18. Hello, These plates are from the Catskill Formation (Upper Devonian) of Lycoming County, Pennsylvania. I am not very familiar with Devonian fishes, so I have made my guesses based on abundant forms in the area / formation. I am hoping that some of the Devonian fish experts might be able to verify or otherwise identify them. The first composite photo are scales of what I am calling the lobe-fin Holoptychius sp. The second composite photo is armor of what I am tentatively calling Bothriolepis sp. Any help would be greatly appreciated!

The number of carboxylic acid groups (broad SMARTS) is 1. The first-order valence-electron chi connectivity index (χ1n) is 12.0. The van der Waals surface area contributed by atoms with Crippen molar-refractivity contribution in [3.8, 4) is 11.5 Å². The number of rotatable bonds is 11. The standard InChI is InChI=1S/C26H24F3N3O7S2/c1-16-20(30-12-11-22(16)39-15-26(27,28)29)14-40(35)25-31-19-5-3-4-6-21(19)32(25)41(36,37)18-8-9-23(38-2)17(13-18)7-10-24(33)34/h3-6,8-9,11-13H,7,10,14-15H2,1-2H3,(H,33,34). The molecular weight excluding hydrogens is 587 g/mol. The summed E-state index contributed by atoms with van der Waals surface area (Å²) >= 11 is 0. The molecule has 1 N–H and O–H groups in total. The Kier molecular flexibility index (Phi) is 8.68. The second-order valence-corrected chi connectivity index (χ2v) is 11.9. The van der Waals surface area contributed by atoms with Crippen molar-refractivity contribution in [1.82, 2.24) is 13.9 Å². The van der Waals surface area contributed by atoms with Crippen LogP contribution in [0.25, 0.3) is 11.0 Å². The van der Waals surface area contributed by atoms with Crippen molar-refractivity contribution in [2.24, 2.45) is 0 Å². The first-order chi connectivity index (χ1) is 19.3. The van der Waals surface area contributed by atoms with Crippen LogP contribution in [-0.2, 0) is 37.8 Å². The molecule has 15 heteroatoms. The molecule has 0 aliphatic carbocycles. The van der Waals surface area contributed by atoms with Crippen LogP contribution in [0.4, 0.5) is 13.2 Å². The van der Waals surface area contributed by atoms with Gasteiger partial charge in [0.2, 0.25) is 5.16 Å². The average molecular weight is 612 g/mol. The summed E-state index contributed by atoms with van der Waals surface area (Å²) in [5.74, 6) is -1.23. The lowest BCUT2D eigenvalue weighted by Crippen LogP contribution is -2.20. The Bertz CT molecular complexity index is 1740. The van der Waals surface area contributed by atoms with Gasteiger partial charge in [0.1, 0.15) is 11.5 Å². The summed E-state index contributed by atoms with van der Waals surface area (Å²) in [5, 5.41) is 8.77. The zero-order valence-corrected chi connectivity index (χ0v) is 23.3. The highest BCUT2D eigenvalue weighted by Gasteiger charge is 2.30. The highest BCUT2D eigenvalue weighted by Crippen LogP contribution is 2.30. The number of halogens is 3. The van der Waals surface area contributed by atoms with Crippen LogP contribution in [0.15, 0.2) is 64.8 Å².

19. Help ID

    Found in Perry County Pennsylvania.
  20. Greetings from Carbondale!